SKY HIGH: Trevor Walden captured this unique view of the ex-HMAS Tobruk from his helicopter as it was towed into the Burnett River.
SKY HIGH: Trevor Walden captured this unique view of the ex-HMAS Tobruk from his helicopter as it was towed into the Burnett River. Trevor Walden

Tobruk got here quick but now it could be a two year wait

EX-HMAS Tobruk is now in Wide Bay waters and is available for viewing.

It is berthed at the Port of Bundaberg and everyone can have a look at it as the giant navy ship stands just metres away from the public area.

Tobruk arrived at the port just over a week after it was announced that our region had won the rights to have it turned into a dive site.

But the next stage in the process is going to take much longer.

Federal Member for Hinkler Keith Pitt said it was estimated that it would be anywhere from 18 months to two years before Tobruk would be scuttled off Burrum Heads.

"There are many factors to take into consideration when preparing a vessel such as Tobruk for scuttling - not only are there materials that need to be removed from the ship, there could be doors that need to be removed, openings created for divers to swim through and there are environmental factors when determining the final site,” he said.

"So it could be late 2018 (when it's sunk).”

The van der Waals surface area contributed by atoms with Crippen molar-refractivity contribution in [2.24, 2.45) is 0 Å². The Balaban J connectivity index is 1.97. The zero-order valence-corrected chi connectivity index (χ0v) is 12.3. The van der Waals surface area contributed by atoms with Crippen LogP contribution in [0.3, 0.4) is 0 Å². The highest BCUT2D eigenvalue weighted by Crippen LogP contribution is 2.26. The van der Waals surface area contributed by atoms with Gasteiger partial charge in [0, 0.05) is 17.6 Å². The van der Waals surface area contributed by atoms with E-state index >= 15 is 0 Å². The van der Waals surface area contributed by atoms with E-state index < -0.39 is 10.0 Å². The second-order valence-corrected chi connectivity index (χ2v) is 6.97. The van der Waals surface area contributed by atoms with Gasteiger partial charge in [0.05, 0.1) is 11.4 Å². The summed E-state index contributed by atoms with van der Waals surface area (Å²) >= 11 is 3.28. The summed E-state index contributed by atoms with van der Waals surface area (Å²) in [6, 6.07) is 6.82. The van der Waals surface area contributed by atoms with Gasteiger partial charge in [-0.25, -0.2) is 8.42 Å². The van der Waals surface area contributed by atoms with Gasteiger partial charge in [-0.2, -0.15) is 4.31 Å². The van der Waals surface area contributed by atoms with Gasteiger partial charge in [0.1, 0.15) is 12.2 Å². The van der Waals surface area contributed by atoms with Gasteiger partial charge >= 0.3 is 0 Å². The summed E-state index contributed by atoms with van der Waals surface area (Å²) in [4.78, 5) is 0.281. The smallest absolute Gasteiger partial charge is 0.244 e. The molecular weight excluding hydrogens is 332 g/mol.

After it gets determined the exact processes that need to be done to Tobruk, the State Government will put out a tender for the project.

"There is already discussion about the development of a museum for Tobruk in Hervey Bay focusing on her history, active service and new role as a dive site to give land-based tourists an opportunity to experience the HMAS Tobruk,” Mr Pitt said.

And when Tobruk is ready for sinking, the day it is ready to go underwater will be a giant spectacle.

"When the HMAS Adelaide was scuttled in 2011 it attracted a crowd of more than 30,000 people,” Mr Pitt said.

"While it's very early days, I imagine Tobruk could attract people from across the globe.”

What will be extremely unique about Tobruk is that the ship's height will make the swim down to the shipwreck appealing for both beginner and advance divers.

There will also be the unique ability of swimming right through its centre from top to bottom.

The process to secure Tobruk in our waters was almost two years in the making.

In February last year, the Australian Defence Force made the announcement that Tobruk may be created into a marine tourist attraction which prompted Mr Pitt to begin the negotiation process.

In July last year, the battle was prominently between Wide Bay and Tasmania.

From then on, it was community support, groups and politicians that rallied for the vessel.

News that Tobruk will be sunk off Burrum Heads came on December 2.

Thousands watched as Tobruk arrived in the Bundaberg Port on December 12.